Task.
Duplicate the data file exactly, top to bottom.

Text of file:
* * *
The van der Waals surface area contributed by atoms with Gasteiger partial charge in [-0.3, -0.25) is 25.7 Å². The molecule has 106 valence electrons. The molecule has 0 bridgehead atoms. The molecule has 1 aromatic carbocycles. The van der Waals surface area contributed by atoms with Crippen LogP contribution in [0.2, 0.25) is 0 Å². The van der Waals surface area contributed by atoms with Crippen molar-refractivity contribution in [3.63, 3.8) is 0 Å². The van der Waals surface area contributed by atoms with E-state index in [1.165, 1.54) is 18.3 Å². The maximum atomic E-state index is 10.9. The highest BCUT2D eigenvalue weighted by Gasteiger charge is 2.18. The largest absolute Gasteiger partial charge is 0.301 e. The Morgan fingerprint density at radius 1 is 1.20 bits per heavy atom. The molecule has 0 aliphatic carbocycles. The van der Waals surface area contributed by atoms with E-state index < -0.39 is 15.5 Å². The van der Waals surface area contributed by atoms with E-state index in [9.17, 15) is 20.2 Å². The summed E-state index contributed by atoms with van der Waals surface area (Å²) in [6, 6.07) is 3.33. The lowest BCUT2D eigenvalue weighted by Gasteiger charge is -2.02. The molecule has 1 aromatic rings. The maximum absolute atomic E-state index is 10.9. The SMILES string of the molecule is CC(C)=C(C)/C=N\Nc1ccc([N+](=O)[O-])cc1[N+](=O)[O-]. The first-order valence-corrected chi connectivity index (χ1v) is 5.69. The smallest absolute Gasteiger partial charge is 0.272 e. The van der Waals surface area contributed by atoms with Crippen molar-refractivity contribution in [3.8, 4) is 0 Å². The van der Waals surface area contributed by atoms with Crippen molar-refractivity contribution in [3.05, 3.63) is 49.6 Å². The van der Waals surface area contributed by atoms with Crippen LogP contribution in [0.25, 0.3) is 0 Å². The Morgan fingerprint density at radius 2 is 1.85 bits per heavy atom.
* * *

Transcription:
The van der Waals surface area contributed by atoms with Gasteiger partial charge in [-0.3, -0.25) is 25.7 Å². The molecule has 106 valence electrons. The molecule has 0 bridgehead atoms. The molecule has 1 aromatic carbocycles. The van der Waals surface area contributed by atoms with Crippen LogP contribution in [0.2, 0.25) is 0 Å². The van der Waals surface area contributed by atoms with Crippen molar-refractivity contribution in [3.63, 3.8) is 0 Å². The van der Waals surface area contributed by atoms with E-state index in [1.165, 1.54) is 18.3 Å². The maximum atomic E-state index is 10.9. The highest BCUT2D eigenvalue weighted by Gasteiger charge is 2.18. The largest absolute Gasteiger partial charge is 0.301 e. The Morgan fingerprint density at radius 1 is 1.20 bits per heavy atom. The molecule has 0 aliphatic carbocycles. The van der Waals surface area contributed by atoms with E-state index < -0.39 is 15.5 Å². The van der Waals surface area contributed by atoms with E-state index in [9.17, 15) is 20.2 Å². The summed E-state index contributed by atoms with van der Waals surface area (Å²) in [6, 6.07) is 3.33. The lowest BCUT2D eigenvalue weighted by Gasteiger charge is -2.02. The molecule has 1 aromatic rings. The maximum absolute atomic E-state index is 10.9. The SMILES string of the molecule is CC(C)=C(C)/C=N\Nc1ccc([N+](=O)[O-])cc1[N+](=O)[O-]. The first-order valence-corrected chi connectivity index (χ1v) is 5.69. The smallest absolute Gasteiger partial charge is 0.272 e. The van der Waals surface area contributed by atoms with Crippen molar-refractivity contribution in [3.8, 4) is 0 Å². The van der Waals surface area contributed by atoms with Crippen molar-refractivity contribution in [3.05, 3.63) is 49.6 Å². The van der Waals surface area contributed by atoms with Crippen LogP contribution in [0.25, 0.3) is 0 Å². The Morgan fingerprint density at radius 2 is 1.85 bits per heavy atom.